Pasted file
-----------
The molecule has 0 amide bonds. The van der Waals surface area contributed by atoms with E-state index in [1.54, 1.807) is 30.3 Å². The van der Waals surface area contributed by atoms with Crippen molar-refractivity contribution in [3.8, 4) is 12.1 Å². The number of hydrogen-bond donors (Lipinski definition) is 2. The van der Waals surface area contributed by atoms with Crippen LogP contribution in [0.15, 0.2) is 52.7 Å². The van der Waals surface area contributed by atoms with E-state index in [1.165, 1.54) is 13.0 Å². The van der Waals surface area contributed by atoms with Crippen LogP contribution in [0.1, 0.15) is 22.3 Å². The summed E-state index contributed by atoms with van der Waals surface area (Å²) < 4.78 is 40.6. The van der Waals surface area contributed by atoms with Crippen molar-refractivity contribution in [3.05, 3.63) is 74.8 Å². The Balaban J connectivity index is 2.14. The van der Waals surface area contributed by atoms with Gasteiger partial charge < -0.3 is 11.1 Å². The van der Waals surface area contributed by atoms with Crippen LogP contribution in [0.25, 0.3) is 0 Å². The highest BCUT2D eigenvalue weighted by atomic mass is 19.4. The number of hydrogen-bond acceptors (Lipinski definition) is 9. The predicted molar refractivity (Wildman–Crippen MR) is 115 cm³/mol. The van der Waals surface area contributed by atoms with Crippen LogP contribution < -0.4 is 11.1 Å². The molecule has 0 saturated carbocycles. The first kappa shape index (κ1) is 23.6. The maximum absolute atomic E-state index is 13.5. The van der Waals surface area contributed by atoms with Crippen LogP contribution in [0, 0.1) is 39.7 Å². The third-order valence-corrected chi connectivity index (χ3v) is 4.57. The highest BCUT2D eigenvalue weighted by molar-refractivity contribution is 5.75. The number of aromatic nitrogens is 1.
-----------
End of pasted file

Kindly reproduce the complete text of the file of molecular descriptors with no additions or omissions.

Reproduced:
The molecule has 0 amide bonds. The van der Waals surface area contributed by atoms with E-state index in [1.54, 1.807) is 30.3 Å². The van der Waals surface area contributed by atoms with Crippen molar-refractivity contribution in [3.8, 4) is 12.1 Å². The number of hydrogen-bond donors (Lipinski definition) is 2. The van der Waals surface area contributed by atoms with Crippen LogP contribution in [0.15, 0.2) is 52.7 Å². The van der Waals surface area contributed by atoms with E-state index in [1.165, 1.54) is 13.0 Å². The van der Waals surface area contributed by atoms with Crippen LogP contribution in [0.1, 0.15) is 22.3 Å². The summed E-state index contributed by atoms with van der Waals surface area (Å²) < 4.78 is 40.6. The van der Waals surface area contributed by atoms with Crippen molar-refractivity contribution in [3.05, 3.63) is 74.8 Å². The Balaban J connectivity index is 2.14. The van der Waals surface area contributed by atoms with Gasteiger partial charge < -0.3 is 11.1 Å². The van der Waals surface area contributed by atoms with Crippen LogP contribution in [0.25, 0.3) is 0 Å². The highest BCUT2D eigenvalue weighted by atomic mass is 19.4. The number of hydrogen-bond acceptors (Lipinski definition) is 9. The predicted molar refractivity (Wildman–Crippen MR) is 115 cm³/mol. The van der Waals surface area contributed by atoms with Crippen LogP contribution < -0.4 is 11.1 Å². The molecule has 0 saturated carbocycles. The first kappa shape index (κ1) is 23.6. The maximum absolute atomic E-state index is 13.5. The van der Waals surface area contributed by atoms with Crippen LogP contribution in [0, 0.1) is 39.7 Å². The third-order valence-corrected chi connectivity index (χ3v) is 4.57. The highest BCUT2D eigenvalue weighted by molar-refractivity contribution is 5.75. The number of aromatic nitrogens is 1.